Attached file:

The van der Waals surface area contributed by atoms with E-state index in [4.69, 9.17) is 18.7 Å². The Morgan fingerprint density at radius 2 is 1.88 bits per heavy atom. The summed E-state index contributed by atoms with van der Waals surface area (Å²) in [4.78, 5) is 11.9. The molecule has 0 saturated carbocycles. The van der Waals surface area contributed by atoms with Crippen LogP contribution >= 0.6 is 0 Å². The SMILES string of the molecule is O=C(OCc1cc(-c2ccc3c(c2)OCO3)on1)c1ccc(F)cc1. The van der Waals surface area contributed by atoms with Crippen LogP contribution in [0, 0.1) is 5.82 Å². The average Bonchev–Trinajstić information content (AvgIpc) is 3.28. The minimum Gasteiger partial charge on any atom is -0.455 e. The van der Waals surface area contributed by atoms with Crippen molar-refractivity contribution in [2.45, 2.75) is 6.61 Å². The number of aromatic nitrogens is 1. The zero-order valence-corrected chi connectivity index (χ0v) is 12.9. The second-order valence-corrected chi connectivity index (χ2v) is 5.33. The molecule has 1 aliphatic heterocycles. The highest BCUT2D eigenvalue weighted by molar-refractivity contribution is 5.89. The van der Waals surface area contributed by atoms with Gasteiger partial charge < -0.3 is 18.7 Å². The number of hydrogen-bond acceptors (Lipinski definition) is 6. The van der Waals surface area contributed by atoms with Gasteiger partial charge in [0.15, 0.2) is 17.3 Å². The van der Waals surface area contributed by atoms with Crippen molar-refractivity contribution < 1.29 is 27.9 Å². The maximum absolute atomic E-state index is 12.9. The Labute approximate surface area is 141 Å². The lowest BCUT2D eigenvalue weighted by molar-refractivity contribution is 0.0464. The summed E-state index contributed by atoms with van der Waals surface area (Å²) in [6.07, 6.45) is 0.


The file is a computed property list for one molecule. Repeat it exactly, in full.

The van der Waals surface area contributed by atoms with E-state index in [4.69, 9.17) is 18.7 Å². The Morgan fingerprint density at radius 2 is 1.88 bits per heavy atom. The summed E-state index contributed by atoms with van der Waals surface area (Å²) in [4.78, 5) is 11.9. The molecule has 0 saturated carbocycles. The van der Waals surface area contributed by atoms with Crippen LogP contribution >= 0.6 is 0 Å². The SMILES string of the molecule is O=C(OCc1cc(-c2ccc3c(c2)OCO3)on1)c1ccc(F)cc1. The van der Waals surface area contributed by atoms with Crippen LogP contribution in [0, 0.1) is 5.82 Å². The average Bonchev–Trinajstić information content (AvgIpc) is 3.28. The minimum Gasteiger partial charge on any atom is -0.455 e. The van der Waals surface area contributed by atoms with Crippen molar-refractivity contribution in [2.45, 2.75) is 6.61 Å². The number of aromatic nitrogens is 1. The zero-order valence-corrected chi connectivity index (χ0v) is 12.9. The second-order valence-corrected chi connectivity index (χ2v) is 5.33. The molecule has 1 aliphatic heterocycles. The highest BCUT2D eigenvalue weighted by molar-refractivity contribution is 5.89. The van der Waals surface area contributed by atoms with Gasteiger partial charge < -0.3 is 18.7 Å². The number of hydrogen-bond acceptors (Lipinski definition) is 6. The van der Waals surface area contributed by atoms with Gasteiger partial charge in [0.15, 0.2) is 17.3 Å². The van der Waals surface area contributed by atoms with Crippen molar-refractivity contribution < 1.29 is 27.9 Å². The maximum absolute atomic E-state index is 12.9. The Labute approximate surface area is 141 Å². The lowest BCUT2D eigenvalue weighted by molar-refractivity contribution is 0.0464. The summed E-state index contributed by atoms with van der Waals surface area (Å²) in [6.07, 6.45) is 0.